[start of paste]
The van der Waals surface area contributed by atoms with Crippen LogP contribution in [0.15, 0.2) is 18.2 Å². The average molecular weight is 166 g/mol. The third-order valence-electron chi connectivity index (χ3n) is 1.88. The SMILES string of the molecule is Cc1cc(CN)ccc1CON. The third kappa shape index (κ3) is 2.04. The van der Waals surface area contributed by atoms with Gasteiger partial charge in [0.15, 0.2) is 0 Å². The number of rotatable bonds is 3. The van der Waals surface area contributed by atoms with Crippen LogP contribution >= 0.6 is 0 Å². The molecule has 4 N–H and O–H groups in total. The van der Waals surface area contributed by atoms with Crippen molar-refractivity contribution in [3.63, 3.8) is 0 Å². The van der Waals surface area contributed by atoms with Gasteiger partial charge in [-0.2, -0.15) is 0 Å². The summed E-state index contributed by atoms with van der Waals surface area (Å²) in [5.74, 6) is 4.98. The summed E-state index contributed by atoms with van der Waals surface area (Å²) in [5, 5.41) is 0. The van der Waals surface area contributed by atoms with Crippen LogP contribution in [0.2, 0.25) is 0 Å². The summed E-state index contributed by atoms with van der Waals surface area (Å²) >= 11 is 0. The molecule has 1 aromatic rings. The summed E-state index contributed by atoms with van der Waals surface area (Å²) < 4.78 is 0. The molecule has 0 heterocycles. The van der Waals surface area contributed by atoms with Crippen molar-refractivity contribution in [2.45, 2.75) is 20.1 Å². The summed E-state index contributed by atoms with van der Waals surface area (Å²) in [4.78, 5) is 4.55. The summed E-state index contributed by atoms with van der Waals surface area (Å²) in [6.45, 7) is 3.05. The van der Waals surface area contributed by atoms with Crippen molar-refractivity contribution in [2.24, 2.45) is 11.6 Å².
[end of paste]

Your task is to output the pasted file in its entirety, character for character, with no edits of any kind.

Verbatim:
The van der Waals surface area contributed by atoms with Crippen LogP contribution in [0.15, 0.2) is 18.2 Å². The average molecular weight is 166 g/mol. The third-order valence-electron chi connectivity index (χ3n) is 1.88. The SMILES string of the molecule is Cc1cc(CN)ccc1CON. The third kappa shape index (κ3) is 2.04. The van der Waals surface area contributed by atoms with Gasteiger partial charge in [0.15, 0.2) is 0 Å². The number of rotatable bonds is 3. The van der Waals surface area contributed by atoms with Crippen LogP contribution >= 0.6 is 0 Å². The molecule has 4 N–H and O–H groups in total. The van der Waals surface area contributed by atoms with Crippen molar-refractivity contribution in [3.63, 3.8) is 0 Å². The van der Waals surface area contributed by atoms with Gasteiger partial charge in [-0.2, -0.15) is 0 Å². The summed E-state index contributed by atoms with van der Waals surface area (Å²) in [5.74, 6) is 4.98. The summed E-state index contributed by atoms with van der Waals surface area (Å²) in [5, 5.41) is 0. The van der Waals surface area contributed by atoms with Crippen LogP contribution in [0.2, 0.25) is 0 Å². The summed E-state index contributed by atoms with van der Waals surface area (Å²) >= 11 is 0. The molecule has 1 aromatic rings. The summed E-state index contributed by atoms with van der Waals surface area (Å²) < 4.78 is 0. The molecule has 0 heterocycles. The van der Waals surface area contributed by atoms with Crippen molar-refractivity contribution in [2.45, 2.75) is 20.1 Å². The summed E-state index contributed by atoms with van der Waals surface area (Å²) in [4.78, 5) is 4.55. The summed E-state index contributed by atoms with van der Waals surface area (Å²) in [6.45, 7) is 3.05. The van der Waals surface area contributed by atoms with Crippen molar-refractivity contribution in [2.24, 2.45) is 11.6 Å².